Looking to a buy a car? A national shortage means you’ll probably pay more
Car sales plummeted in the spring, causing shipment lots to overfill and forcing cargo ships to hold new vehicles at sea for weeks. And with few sales and facing state shutdown orders, auto manufacturers like Ford Motor and General Motors halted production lines.
It was starting to look like another automotive crisis.
But fast-forward to August, where monthly vehicle sales were nearly 1.4 million—matching pre-pandemic sales of February and almost double the 745,353 vehicle sales in April. That’s what you call a V-shaped recovery.
The rebound was so fast that new and used vehicles skipped right from oversupply to shortage—which is driving up prices. The average list price of new vehicles in August is $39,410, up $807 from May, according to Edmunds.com. While the average price in August for used vehicles is $21,843, up $920 from May.
“In the second quarter, every major auto manufacturer shut down production—for the first time since World War II—which led to inventory shortages that are still being felt today,” Jared Allen, vice president of communications of the National Automobile Dealers Association told Fortune. “On top of that, the shortage of new-vehicle inventory has pushed many buyers to the used-car market, where supply is also low. The result is a significant increase in prices for used vehicles, as well.”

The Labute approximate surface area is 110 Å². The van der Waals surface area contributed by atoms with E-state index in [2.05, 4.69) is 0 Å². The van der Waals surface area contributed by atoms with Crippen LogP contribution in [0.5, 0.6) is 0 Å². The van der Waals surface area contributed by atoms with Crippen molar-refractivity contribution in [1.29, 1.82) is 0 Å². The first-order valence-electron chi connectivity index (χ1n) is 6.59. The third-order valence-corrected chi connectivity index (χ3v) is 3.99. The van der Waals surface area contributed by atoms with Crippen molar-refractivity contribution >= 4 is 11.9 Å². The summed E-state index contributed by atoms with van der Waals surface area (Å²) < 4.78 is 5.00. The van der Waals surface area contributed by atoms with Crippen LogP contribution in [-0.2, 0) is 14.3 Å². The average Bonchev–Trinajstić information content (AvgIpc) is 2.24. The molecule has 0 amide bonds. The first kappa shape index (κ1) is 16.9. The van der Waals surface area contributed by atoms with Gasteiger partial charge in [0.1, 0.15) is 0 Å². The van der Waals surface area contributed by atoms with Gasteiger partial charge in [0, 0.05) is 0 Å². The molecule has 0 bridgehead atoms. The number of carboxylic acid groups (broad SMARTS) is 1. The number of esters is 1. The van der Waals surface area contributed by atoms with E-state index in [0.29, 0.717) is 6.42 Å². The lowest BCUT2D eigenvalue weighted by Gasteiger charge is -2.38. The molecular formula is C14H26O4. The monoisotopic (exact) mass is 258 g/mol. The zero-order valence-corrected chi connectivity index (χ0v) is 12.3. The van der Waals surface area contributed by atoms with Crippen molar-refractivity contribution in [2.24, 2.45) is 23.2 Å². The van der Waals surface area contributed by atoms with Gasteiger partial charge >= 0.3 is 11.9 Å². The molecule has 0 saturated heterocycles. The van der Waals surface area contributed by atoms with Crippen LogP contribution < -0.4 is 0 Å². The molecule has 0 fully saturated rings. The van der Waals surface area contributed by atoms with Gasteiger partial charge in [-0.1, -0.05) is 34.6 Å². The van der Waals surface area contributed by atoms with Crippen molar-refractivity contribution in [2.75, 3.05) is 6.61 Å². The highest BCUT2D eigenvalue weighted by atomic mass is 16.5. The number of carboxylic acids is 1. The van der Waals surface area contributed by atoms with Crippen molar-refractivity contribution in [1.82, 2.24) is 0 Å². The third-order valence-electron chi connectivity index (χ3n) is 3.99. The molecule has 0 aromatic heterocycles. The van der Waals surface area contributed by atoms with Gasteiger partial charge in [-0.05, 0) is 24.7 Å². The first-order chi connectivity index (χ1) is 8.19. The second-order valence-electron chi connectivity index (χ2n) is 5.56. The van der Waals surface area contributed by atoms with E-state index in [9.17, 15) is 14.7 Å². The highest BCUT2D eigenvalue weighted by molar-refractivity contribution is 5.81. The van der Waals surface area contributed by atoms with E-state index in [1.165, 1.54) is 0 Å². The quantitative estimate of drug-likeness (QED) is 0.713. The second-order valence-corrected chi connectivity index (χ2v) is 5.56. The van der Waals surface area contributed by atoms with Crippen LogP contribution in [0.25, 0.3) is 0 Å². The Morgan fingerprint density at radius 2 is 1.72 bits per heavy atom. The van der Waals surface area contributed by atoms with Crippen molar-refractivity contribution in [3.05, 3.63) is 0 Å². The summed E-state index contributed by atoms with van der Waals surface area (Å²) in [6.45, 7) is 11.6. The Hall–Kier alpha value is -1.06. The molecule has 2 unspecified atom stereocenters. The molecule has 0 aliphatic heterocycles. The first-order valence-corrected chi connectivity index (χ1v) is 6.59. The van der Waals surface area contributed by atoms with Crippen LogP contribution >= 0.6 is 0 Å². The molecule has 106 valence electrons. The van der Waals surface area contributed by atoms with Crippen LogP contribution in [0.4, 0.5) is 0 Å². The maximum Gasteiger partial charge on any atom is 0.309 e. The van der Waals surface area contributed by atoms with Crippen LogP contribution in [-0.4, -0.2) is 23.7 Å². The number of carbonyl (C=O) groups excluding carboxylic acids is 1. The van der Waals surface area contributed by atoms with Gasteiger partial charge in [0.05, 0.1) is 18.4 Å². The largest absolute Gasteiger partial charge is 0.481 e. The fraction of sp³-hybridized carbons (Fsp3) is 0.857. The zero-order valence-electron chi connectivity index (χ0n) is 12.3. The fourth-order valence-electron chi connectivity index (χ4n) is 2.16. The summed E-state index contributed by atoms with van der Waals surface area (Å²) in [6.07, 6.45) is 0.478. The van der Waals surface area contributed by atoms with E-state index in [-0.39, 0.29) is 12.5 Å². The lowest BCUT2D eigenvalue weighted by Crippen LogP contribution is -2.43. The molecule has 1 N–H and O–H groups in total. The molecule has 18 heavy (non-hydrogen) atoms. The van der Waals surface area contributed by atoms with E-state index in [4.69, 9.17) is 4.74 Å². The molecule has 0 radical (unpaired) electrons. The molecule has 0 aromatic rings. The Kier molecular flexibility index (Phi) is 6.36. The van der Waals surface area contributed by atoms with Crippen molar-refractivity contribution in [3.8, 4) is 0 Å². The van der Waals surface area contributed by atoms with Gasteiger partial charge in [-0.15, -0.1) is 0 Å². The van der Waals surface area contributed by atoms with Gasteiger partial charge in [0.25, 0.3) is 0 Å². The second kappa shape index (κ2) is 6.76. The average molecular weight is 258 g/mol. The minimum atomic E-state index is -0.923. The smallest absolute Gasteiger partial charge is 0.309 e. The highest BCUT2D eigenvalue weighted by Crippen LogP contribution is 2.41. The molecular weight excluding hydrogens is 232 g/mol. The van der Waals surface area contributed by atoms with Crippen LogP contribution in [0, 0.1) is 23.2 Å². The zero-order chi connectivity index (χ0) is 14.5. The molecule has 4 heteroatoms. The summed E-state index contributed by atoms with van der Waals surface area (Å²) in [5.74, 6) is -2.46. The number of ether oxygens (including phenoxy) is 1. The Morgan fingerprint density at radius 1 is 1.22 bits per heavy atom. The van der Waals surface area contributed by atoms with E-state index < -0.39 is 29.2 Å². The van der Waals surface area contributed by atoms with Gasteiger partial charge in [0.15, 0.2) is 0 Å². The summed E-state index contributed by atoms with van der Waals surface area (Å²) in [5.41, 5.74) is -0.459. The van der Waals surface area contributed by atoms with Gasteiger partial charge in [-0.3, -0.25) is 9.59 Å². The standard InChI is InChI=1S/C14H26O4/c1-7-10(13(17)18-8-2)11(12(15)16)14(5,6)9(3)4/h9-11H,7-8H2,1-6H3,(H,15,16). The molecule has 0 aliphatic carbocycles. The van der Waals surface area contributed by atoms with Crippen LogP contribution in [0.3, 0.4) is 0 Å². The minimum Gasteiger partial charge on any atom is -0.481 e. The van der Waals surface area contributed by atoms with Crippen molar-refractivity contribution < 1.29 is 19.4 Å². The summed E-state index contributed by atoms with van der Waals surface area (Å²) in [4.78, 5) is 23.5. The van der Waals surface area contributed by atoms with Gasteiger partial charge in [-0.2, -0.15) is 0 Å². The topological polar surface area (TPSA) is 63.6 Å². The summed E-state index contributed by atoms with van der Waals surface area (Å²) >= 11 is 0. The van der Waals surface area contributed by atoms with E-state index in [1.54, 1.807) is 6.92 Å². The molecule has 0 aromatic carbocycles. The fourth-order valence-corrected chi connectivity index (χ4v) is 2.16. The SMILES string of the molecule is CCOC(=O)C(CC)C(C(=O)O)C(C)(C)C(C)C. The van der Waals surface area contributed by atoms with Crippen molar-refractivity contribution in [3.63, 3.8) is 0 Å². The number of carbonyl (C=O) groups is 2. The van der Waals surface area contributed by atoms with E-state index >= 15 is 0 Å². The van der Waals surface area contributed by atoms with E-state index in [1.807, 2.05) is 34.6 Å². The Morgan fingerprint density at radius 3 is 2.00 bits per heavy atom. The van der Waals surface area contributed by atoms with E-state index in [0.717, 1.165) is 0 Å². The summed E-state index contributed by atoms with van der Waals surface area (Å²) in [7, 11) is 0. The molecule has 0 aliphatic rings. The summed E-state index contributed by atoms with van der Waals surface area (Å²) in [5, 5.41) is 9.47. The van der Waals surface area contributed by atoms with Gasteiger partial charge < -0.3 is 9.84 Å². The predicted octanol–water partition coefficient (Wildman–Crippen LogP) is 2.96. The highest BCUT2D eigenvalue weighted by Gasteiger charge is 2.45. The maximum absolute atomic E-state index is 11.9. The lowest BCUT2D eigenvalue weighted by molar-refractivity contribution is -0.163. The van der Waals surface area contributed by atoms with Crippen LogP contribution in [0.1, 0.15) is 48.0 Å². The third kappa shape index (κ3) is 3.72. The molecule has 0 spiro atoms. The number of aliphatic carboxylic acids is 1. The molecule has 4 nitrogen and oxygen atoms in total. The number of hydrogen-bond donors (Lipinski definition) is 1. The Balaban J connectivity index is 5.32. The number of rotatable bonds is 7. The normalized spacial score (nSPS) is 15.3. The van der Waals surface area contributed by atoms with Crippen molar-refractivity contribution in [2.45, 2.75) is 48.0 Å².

The combination of an improved economy—and older Americans trying to avoid public transportation during the pandemic—is driving up sales at auto dealerships. And it’s pushed inventory numbers for new vehicles to an eight-year low, according to Wards Intelligence.
When will auto production catch back up?
“We expect this to be temporary … barring any unexpected parts delays or vehicle plant shutdowns stemming from new COVID-19 outbreaks, we expect that vehicle inventory levels will be at close to normal levels,” Allen says. Beyond cars, the economy at large is facing widespread shortages caused by the production shutdowns in the spring and resurgent demand in the summer. Everything from lumber, coins, ammo, beef, to medical supplies has been affected.
Shortages might bring higher prices for consumers, but on the flip side it means plenty of business for manufacturers.